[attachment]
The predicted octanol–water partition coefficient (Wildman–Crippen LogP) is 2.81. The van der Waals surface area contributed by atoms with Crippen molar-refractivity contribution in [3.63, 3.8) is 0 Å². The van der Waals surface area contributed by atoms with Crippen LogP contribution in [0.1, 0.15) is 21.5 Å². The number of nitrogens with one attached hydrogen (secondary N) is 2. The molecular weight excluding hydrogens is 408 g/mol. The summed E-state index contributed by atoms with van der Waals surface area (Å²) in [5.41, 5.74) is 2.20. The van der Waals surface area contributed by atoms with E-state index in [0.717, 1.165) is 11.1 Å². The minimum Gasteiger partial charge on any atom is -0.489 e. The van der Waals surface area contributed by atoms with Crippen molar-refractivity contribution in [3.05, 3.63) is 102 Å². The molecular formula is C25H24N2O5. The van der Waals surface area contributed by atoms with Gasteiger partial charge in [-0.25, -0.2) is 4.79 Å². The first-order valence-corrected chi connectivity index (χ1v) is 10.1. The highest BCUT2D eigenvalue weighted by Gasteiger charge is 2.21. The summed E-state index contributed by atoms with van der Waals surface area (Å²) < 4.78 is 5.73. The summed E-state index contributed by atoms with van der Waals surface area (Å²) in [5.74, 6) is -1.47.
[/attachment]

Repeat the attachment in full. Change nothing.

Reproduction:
The predicted octanol–water partition coefficient (Wildman–Crippen LogP) is 2.81. The van der Waals surface area contributed by atoms with Crippen molar-refractivity contribution in [3.63, 3.8) is 0 Å². The van der Waals surface area contributed by atoms with Crippen LogP contribution in [0.1, 0.15) is 21.5 Å². The number of nitrogens with one attached hydrogen (secondary N) is 2. The molecular weight excluding hydrogens is 408 g/mol. The summed E-state index contributed by atoms with van der Waals surface area (Å²) in [5.41, 5.74) is 2.20. The van der Waals surface area contributed by atoms with E-state index in [0.717, 1.165) is 11.1 Å². The minimum Gasteiger partial charge on any atom is -0.489 e. The van der Waals surface area contributed by atoms with Crippen molar-refractivity contribution in [3.05, 3.63) is 102 Å². The molecular formula is C25H24N2O5. The van der Waals surface area contributed by atoms with Gasteiger partial charge in [-0.25, -0.2) is 4.79 Å². The first-order valence-corrected chi connectivity index (χ1v) is 10.1. The highest BCUT2D eigenvalue weighted by Gasteiger charge is 2.21. The summed E-state index contributed by atoms with van der Waals surface area (Å²) < 4.78 is 5.73. The summed E-state index contributed by atoms with van der Waals surface area (Å²) in [5.74, 6) is -1.47.